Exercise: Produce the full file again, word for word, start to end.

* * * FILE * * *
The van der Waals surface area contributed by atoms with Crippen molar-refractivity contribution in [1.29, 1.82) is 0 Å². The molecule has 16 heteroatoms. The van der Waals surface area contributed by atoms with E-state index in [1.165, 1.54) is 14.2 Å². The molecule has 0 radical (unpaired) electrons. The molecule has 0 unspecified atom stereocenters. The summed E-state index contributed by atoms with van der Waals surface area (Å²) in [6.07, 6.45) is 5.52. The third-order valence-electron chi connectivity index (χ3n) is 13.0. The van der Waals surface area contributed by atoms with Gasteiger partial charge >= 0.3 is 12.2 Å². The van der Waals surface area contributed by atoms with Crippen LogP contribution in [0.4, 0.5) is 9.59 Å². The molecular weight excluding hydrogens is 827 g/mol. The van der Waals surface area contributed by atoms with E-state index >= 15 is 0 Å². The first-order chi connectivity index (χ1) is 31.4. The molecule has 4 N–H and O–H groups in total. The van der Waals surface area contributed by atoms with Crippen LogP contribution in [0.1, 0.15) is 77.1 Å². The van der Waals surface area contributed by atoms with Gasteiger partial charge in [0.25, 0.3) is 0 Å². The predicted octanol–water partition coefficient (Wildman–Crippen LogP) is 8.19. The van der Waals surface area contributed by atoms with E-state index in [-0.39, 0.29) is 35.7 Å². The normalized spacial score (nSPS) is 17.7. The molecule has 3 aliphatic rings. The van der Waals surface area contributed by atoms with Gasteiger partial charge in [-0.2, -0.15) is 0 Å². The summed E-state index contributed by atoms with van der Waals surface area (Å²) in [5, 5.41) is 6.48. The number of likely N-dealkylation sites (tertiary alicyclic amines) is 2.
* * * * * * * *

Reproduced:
The van der Waals surface area contributed by atoms with Crippen molar-refractivity contribution in [1.29, 1.82) is 0 Å². The molecule has 16 heteroatoms. The van der Waals surface area contributed by atoms with E-state index in [1.165, 1.54) is 14.2 Å². The molecule has 0 radical (unpaired) electrons. The molecule has 0 unspecified atom stereocenters. The summed E-state index contributed by atoms with van der Waals surface area (Å²) in [6.07, 6.45) is 5.52. The third-order valence-electron chi connectivity index (χ3n) is 13.0. The van der Waals surface area contributed by atoms with Gasteiger partial charge >= 0.3 is 12.2 Å². The van der Waals surface area contributed by atoms with Crippen LogP contribution in [0.4, 0.5) is 9.59 Å². The molecular weight excluding hydrogens is 827 g/mol. The van der Waals surface area contributed by atoms with E-state index >= 15 is 0 Å². The first-order chi connectivity index (χ1) is 31.4. The molecule has 4 N–H and O–H groups in total. The van der Waals surface area contributed by atoms with Crippen LogP contribution in [0.1, 0.15) is 77.1 Å². The van der Waals surface area contributed by atoms with Gasteiger partial charge in [0.25, 0.3) is 0 Å². The predicted octanol–water partition coefficient (Wildman–Crippen LogP) is 8.19. The van der Waals surface area contributed by atoms with E-state index in [-0.39, 0.29) is 35.7 Å². The normalized spacial score (nSPS) is 17.7. The molecule has 3 aliphatic rings. The van der Waals surface area contributed by atoms with Gasteiger partial charge in [-0.2, -0.15) is 0 Å². The summed E-state index contributed by atoms with van der Waals surface area (Å²) in [5, 5.41) is 6.48. The number of likely N-dealkylation sites (tertiary alicyclic amines) is 2.